Salamander 2024 Fiction Contest

SUBMIT: May 1 through June 2, 2024 | READING FEE: $15


Where the River Makes a Noise

TaraShea Nesbit
| Essay


Laura Fermi remembers her husband returning from Chicago to New Jersey with bronchitis. Upon his return, she hosts a party. She spends the day planning the appetizers, the dinner, the drinks, though she forgets to buy cigarettes. As the guests arrive, everyone says congratulations to Enrico as they stomp in with their snowy boots. Laura doesn’t know why he is being congratulated. She asks the only woman scientist close to her husband, Leona. Surely she’ll be nice. Leona says, “He sunk a Japanese boat,” and laughs. Atom, from the Greek atamos, “that which cannot be cut up.”

That evening of the first chain reaction in Chicago, Compton, one of the lead scientists on the project, calls the National Research Search Committee. Compton:  The Italian navigator has landed in the New World.

Conant:  How were the natives?

Compton:  Everyone landed safe and happy.9


General Groves, the newly appointed leader of this bomb project and the man who engineered the making of the Pentagon, visits the scientists in Chicago to discuss who will build the industrial-scale nuclear reactor. The scientists dislike the chosen company and say they can build it on their own. Groves says that while he doesn’t have a PhD, he did have ten years of formal education after entering college, which, he declares, is the equivalent to two PhDs. DuPont is the builder. Now the military can recreate these results on a large scale for the world’s most powerful bombs. But where? Someone suggests near Washington, D.C., for its proximity to the ocean, for how quickly the radiation will be diluted within a larger body of water. To make this military industrial complex, they’ll needs lots of fresh water to cool the reactions. They’ll pump the water back where the water came from: river, lake. They are not yet sure what radioactive drinking water will do to humans. But Marie Curie and other scientists have died from the unharnessed energy of atoms. So might the public. Therefore, D.C.’s close to too many people (and the government officials making the decisions), and Chicago’s too close to one of the world’s largest freshwater  supplies.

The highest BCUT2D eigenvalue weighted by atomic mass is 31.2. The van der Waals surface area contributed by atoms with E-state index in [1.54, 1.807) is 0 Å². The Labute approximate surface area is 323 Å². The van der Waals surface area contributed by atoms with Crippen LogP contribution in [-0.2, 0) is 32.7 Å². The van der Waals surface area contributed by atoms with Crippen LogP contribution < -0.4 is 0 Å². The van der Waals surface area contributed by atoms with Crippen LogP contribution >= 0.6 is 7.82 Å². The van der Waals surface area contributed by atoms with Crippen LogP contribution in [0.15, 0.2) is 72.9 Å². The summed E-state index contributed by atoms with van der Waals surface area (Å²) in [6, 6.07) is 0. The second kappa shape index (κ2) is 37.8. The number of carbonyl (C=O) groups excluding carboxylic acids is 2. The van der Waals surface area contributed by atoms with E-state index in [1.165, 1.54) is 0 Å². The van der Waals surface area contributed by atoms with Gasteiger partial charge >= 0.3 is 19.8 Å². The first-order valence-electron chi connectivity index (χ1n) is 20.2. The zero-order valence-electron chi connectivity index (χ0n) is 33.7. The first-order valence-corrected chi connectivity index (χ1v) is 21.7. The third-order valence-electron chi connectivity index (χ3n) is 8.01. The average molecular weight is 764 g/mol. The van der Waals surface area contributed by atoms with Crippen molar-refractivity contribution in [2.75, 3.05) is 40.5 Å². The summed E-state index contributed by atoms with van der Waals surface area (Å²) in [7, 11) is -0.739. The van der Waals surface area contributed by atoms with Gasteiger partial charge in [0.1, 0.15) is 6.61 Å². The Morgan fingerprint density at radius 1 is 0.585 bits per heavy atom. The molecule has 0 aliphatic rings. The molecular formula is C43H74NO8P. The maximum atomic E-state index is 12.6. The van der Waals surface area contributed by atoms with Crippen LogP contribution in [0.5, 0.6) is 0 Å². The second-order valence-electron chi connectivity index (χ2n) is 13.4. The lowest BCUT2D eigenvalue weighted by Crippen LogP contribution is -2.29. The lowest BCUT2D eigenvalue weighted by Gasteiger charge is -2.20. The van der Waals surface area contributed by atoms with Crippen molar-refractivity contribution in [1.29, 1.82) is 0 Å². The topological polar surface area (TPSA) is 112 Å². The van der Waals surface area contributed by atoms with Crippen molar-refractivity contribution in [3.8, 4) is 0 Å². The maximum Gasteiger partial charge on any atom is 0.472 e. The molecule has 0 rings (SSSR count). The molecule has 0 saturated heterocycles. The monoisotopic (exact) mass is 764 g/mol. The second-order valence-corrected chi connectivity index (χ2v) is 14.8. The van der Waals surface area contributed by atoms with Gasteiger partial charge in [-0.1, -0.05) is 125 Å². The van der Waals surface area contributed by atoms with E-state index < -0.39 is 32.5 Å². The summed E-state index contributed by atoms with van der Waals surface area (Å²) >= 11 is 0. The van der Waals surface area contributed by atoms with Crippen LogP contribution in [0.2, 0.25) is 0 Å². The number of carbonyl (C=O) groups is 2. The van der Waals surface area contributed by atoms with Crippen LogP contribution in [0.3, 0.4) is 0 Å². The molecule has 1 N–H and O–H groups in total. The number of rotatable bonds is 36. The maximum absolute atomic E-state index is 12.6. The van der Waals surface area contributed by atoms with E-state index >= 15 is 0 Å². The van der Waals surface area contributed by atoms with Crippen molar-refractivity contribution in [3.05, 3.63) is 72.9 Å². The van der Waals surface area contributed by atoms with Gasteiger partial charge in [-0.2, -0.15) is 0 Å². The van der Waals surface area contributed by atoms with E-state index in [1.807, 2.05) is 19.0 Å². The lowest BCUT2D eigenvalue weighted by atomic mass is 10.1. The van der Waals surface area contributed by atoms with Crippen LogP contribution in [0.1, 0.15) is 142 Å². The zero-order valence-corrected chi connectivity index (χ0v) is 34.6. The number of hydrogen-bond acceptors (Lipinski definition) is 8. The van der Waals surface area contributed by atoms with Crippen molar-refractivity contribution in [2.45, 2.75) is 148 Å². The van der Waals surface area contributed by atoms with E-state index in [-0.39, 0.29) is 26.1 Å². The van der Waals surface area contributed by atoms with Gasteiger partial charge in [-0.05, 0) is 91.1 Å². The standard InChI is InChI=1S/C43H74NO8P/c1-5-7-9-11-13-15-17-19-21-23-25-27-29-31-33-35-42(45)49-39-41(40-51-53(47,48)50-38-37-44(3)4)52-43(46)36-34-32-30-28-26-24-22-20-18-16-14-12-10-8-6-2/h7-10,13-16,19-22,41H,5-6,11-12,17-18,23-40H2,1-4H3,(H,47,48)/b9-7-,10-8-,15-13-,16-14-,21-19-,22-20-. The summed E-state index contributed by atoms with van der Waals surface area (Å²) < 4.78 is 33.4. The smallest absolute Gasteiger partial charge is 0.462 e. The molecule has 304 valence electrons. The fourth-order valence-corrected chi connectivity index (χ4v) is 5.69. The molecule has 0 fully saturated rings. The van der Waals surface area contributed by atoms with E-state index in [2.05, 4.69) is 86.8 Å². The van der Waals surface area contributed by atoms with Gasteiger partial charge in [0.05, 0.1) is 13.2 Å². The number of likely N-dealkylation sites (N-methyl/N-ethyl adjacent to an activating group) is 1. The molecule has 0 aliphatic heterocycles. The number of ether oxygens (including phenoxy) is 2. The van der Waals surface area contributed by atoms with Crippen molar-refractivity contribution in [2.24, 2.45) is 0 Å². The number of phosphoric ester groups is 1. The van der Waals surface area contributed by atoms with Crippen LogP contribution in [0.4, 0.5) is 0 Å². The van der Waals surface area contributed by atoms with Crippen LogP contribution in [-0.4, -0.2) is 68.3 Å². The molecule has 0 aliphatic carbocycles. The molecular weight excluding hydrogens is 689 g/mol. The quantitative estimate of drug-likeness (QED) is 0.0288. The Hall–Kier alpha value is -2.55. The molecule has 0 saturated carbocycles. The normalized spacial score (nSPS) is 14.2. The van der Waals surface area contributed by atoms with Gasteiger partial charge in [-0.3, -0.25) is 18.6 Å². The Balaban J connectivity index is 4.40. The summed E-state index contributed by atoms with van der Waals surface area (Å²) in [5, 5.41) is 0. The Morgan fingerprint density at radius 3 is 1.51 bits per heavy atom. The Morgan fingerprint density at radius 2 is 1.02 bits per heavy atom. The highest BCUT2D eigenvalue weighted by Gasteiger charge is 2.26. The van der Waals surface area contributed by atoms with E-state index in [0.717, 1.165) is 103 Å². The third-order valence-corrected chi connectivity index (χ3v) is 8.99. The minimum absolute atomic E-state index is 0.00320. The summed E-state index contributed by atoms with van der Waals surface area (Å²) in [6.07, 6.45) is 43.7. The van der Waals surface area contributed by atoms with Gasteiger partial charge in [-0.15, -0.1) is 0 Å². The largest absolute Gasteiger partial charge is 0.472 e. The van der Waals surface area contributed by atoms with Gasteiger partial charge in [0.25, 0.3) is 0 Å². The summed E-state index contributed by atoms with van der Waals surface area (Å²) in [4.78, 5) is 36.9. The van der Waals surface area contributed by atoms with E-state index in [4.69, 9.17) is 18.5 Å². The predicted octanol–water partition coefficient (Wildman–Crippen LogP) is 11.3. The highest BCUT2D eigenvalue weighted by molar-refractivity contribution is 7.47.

General Mathias, who will lead the secret plutonium production plant, and two DuPont men fly to eastern Washington from Manhattan and are barely noticed. The men are looking for a large swathe of cheap, unpopulated land with a powerful water source, but they don’t tell anyone that. They find a powerful water supply in the Columbia River, an electricity source in the Coulee Dam, two villages, White Bluffs and Hanford, and a town, Richland. A few thousand people live here. The river nearby, the Pacific Ocean far away. They agree this place is perfect. News is sent to the president. The president replies, Let’s Build It.



TaraShea Nesbit is the author of The Wives of Los Alamos, which is a Spring 2014 Indies Choice Debut Novel Pick and a Barnes & Noble Discover Great New Writers Selection. Her writing has been featured in The Iowa Review, Quarterly West, The Collagist, Hayden’s Ferry Review, and is forthcoming on NPR and in Necessary Fiction. She teaches at the University of Denver and is the nonfiction editor of Better: Culture & Lit.

Collage of Headshots of Thirty Dragonfly Species
After Reading an Article on the Heisenberg Uncertainty Principle